January 30, 2015
Stories at scale – part 3
There is nothing wrong with creating additional artefacts if they help explain a particular concept or help transfer understanding around complexity. Agile does not seek to limit the options we have in communication through artefacts.
With the agile-mindset, we know from Alistair Cockburn’s work on people and communication that documentation is the worst form of communication for conveying ideas, however, that doesn’t mean that we can’t model solutions.
Whiteboard sessions are one of the best ways to convey information about stories and when the time comes to have the conversation that the card / story represents, that conversation can be a light weight model on a white board.
Lightweight modelling is a great way to share understanding and make what you are doing visible to others. There are a number of models that are considered lightweight and can be used as such, however, it is also easy for inexperienced teams to overdo these models and make them up front heavy documentation.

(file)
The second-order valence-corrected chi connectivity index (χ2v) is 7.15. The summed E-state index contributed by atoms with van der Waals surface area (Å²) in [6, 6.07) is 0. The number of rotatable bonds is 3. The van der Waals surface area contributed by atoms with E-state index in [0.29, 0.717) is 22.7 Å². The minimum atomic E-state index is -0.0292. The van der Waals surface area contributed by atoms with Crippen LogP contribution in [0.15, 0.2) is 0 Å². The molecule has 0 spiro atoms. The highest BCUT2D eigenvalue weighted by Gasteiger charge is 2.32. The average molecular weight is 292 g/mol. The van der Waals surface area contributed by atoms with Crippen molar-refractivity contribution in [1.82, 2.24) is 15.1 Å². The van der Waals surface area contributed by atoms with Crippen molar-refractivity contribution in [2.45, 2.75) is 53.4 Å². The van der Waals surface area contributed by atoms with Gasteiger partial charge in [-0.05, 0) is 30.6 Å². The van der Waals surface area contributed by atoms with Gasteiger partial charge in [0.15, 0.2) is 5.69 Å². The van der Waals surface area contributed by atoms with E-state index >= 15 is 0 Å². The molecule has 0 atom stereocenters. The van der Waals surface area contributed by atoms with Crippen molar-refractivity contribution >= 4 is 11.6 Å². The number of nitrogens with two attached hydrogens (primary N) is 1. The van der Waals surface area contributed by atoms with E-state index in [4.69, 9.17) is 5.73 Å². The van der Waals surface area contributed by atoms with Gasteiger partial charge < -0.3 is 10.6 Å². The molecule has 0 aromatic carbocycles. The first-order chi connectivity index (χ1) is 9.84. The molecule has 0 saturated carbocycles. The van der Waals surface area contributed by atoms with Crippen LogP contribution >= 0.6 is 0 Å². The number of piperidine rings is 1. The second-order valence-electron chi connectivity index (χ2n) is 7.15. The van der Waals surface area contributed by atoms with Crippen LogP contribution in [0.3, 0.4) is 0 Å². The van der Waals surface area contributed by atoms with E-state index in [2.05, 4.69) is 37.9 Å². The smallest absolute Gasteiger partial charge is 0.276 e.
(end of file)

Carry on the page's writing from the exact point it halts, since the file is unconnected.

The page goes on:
Always remember, the modelling is more valuable that the model itself. Do the simplest thing can possibly work and perfect the art of not doing things that are not needed.
You can find a good list of lightweight models on Scott Ambler’s website
Does that model have to then be drawn up in Visio or some other tool?
You can take a photo of the whiteboard and attach this to the story. Or you can put together the model in a tool if you choose. The idea here is that the value comes from making the model and sharing the creation process and not the model itself.
Making it look pretty might be required in some regulated environments and that is fine. In this instance, the regulatory body is one of your stakeholders and the documentation is a deliverable just as valid as code. In this case we create the documentation continuously or near the end of the process and not at the beginning.
References to follow…
Coming next: Story examples, NFRS and constraints, and what you shouldn’t do…